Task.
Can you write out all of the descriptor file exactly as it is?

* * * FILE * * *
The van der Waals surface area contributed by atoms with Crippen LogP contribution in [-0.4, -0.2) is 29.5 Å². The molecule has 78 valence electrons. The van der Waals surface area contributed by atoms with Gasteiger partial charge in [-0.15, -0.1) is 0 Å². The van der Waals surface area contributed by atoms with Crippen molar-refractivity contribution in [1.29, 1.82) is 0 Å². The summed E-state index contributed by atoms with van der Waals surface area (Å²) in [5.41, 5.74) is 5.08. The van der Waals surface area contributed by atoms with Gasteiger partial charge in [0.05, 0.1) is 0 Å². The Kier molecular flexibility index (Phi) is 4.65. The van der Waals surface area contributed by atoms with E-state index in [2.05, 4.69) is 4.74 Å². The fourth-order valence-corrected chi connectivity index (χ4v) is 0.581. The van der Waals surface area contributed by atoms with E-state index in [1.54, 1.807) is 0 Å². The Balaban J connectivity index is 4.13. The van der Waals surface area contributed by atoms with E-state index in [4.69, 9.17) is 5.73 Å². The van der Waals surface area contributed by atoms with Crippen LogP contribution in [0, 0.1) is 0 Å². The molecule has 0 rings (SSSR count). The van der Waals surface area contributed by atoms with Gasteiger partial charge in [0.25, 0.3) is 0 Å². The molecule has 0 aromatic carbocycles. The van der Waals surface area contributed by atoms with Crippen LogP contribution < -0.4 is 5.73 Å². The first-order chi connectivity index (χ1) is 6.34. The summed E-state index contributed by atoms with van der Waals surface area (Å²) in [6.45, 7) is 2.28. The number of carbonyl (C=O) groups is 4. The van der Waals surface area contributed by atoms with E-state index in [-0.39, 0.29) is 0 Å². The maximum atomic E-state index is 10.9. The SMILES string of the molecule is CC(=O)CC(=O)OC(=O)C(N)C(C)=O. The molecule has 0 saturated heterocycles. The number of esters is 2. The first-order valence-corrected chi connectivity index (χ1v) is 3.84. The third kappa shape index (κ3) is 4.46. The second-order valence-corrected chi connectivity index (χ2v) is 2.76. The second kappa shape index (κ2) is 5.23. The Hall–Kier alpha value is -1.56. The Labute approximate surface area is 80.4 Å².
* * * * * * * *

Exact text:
The van der Waals surface area contributed by atoms with Crippen LogP contribution in [-0.4, -0.2) is 29.5 Å². The molecule has 78 valence electrons. The van der Waals surface area contributed by atoms with Gasteiger partial charge in [-0.15, -0.1) is 0 Å². The van der Waals surface area contributed by atoms with Crippen molar-refractivity contribution in [1.29, 1.82) is 0 Å². The summed E-state index contributed by atoms with van der Waals surface area (Å²) in [5.41, 5.74) is 5.08. The van der Waals surface area contributed by atoms with Gasteiger partial charge in [0.05, 0.1) is 0 Å². The Kier molecular flexibility index (Phi) is 4.65. The van der Waals surface area contributed by atoms with E-state index in [2.05, 4.69) is 4.74 Å². The fourth-order valence-corrected chi connectivity index (χ4v) is 0.581. The van der Waals surface area contributed by atoms with E-state index in [1.54, 1.807) is 0 Å². The Balaban J connectivity index is 4.13. The van der Waals surface area contributed by atoms with E-state index in [4.69, 9.17) is 5.73 Å². The van der Waals surface area contributed by atoms with Crippen LogP contribution in [0, 0.1) is 0 Å². The molecule has 0 rings (SSSR count). The van der Waals surface area contributed by atoms with Gasteiger partial charge in [0.25, 0.3) is 0 Å². The molecule has 0 aromatic carbocycles. The van der Waals surface area contributed by atoms with Crippen LogP contribution < -0.4 is 5.73 Å². The first-order chi connectivity index (χ1) is 6.34. The summed E-state index contributed by atoms with van der Waals surface area (Å²) in [6.45, 7) is 2.28. The number of carbonyl (C=O) groups is 4. The van der Waals surface area contributed by atoms with E-state index in [-0.39, 0.29) is 0 Å². The maximum atomic E-state index is 10.9. The SMILES string of the molecule is CC(=O)CC(=O)OC(=O)C(N)C(C)=O. The molecule has 0 saturated heterocycles. The number of esters is 2. The first-order valence-corrected chi connectivity index (χ1v) is 3.84. The third kappa shape index (κ3) is 4.46. The second-order valence-corrected chi connectivity index (χ2v) is 2.76. The second kappa shape index (κ2) is 5.23. The Hall–Kier alpha value is -1.56. The Labute approximate surface area is 80.4 Å².